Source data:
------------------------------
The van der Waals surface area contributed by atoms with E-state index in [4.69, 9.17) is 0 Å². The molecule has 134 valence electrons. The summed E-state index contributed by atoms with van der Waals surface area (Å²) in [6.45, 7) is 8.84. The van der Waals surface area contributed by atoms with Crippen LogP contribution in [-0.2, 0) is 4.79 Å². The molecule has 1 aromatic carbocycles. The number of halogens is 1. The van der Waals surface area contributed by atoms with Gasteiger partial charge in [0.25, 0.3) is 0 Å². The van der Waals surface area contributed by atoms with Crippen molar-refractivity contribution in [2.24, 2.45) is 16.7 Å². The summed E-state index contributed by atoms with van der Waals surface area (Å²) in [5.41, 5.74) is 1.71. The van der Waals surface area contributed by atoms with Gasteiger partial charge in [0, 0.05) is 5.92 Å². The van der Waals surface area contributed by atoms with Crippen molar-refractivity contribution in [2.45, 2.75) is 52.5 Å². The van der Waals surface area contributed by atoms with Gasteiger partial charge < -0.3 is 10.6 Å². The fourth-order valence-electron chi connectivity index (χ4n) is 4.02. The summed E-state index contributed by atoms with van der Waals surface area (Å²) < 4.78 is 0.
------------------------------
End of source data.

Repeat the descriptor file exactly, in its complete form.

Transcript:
The van der Waals surface area contributed by atoms with E-state index in [4.69, 9.17) is 0 Å². The molecule has 134 valence electrons. The summed E-state index contributed by atoms with van der Waals surface area (Å²) in [6.45, 7) is 8.84. The van der Waals surface area contributed by atoms with Crippen LogP contribution in [-0.2, 0) is 4.79 Å². The molecule has 1 aromatic carbocycles. The number of halogens is 1. The van der Waals surface area contributed by atoms with Gasteiger partial charge in [0.25, 0.3) is 0 Å². The van der Waals surface area contributed by atoms with Crippen molar-refractivity contribution in [2.24, 2.45) is 16.7 Å². The summed E-state index contributed by atoms with van der Waals surface area (Å²) in [5.41, 5.74) is 1.71. The van der Waals surface area contributed by atoms with Gasteiger partial charge in [0, 0.05) is 5.92 Å². The van der Waals surface area contributed by atoms with Crippen molar-refractivity contribution in [2.45, 2.75) is 52.5 Å². The van der Waals surface area contributed by atoms with Gasteiger partial charge < -0.3 is 10.6 Å². The fourth-order valence-electron chi connectivity index (χ4n) is 4.02. The summed E-state index contributed by atoms with van der Waals surface area (Å²) < 4.78 is 0.